ATHENS, Greece — Greece fended off a bankruptcy that threatened to roil global financial markets, approving severe spending cuts and tax increases Wednesday in the face of violent protests by Greeks who say they have suffered enough.
The package of austerity measures would keep bailout money flowing to Greece from other European countries and the International Monetary Fund. It would free $17 billion in fresh loans, although the money will only be enough to see the nation through September.
Investors around the world cheered the news, but protesters, fighting tear gas, hurled whatever they could find at riot police and tried to blockade the Parliament building.
“This is bad. The country will be sold for a piece of bread,” said insurer Dimitris Kostopoulos. “There were many other more appropriate alternatives to this. Parliament has once again betrayed us.”
Public sector salaries and pensions have been cut in the past year, and unemployment is above 16 percent. By comparison, it is about 9 percent in the United States.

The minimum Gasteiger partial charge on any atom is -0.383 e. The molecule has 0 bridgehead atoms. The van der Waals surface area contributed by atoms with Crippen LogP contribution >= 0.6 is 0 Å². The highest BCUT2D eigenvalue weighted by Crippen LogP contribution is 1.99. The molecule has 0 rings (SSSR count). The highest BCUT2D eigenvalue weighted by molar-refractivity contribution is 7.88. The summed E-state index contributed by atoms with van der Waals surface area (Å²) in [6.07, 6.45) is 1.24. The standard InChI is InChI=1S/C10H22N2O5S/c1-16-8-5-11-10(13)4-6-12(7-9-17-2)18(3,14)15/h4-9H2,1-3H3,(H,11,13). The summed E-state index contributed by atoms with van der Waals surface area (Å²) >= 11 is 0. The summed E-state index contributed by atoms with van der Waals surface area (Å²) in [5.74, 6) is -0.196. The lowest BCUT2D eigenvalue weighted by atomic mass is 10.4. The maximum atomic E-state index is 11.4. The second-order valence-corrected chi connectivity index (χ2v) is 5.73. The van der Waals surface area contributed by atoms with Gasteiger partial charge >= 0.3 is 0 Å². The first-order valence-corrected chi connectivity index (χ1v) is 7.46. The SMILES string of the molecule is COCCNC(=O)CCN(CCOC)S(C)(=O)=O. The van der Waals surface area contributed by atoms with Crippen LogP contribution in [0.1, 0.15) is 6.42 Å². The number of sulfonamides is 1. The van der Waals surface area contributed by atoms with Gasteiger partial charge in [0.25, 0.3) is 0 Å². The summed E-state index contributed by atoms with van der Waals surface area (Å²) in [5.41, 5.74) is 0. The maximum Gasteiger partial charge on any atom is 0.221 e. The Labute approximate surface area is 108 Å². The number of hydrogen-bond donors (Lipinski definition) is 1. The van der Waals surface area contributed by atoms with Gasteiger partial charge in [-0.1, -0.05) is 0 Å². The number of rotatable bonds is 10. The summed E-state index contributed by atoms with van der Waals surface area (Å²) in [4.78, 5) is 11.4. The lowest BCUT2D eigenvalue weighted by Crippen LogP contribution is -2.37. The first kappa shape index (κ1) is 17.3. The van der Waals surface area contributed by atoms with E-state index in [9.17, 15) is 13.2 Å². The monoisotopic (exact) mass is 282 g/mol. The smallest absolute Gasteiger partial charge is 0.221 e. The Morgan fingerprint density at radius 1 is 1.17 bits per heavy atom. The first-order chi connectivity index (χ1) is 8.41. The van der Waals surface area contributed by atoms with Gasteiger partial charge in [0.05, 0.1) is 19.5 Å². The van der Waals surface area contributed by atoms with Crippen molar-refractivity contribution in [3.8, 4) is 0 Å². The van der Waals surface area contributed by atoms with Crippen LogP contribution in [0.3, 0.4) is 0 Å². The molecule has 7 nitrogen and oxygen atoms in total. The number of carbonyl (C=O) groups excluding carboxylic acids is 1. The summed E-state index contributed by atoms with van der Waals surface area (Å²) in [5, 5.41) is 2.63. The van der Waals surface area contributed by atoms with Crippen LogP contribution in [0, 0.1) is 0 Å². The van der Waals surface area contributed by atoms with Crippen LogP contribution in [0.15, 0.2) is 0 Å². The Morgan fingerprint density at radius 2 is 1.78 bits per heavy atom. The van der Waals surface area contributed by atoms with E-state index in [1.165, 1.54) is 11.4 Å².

Parliament approved $40 billion in tax increases and spending cuts, and privatization of public services to raise $71 billion more, all through 2015. Greece’s overall economic output is about $330 billion, or roughly the size of Washington state’s.
The $17 billion in loans are the latest batch in a $157 billion bailout by the European Union and the IMF. Parliament is expected to pass another bill Thursday to implement the austerity measures.
Without the bailout money, Greece was at risk of default. While no one knows for sure what would have happened next, analysts have said it would have threatened the viability of the euro, the European Union’s common currency, and could have done much worse.
Some market experts had predicted a Greek default could have triggered another world financial meltdown, like what happened after the Lehman Brothers investment house collapsed in 2008 in the United States.
The risk is that banks, both in Europe and the U.S., would have had to chalk up billions of dollars in losses because of Greek loans that had gone bad. No one knows which U.S. banks hold what amount of Greek debt.
On Sunday, European finance ministers will meet in Brussels to work on a second bailout for Greece, expected to be similar in size to the first, in hopes of shoring up its finances beyond just a few months.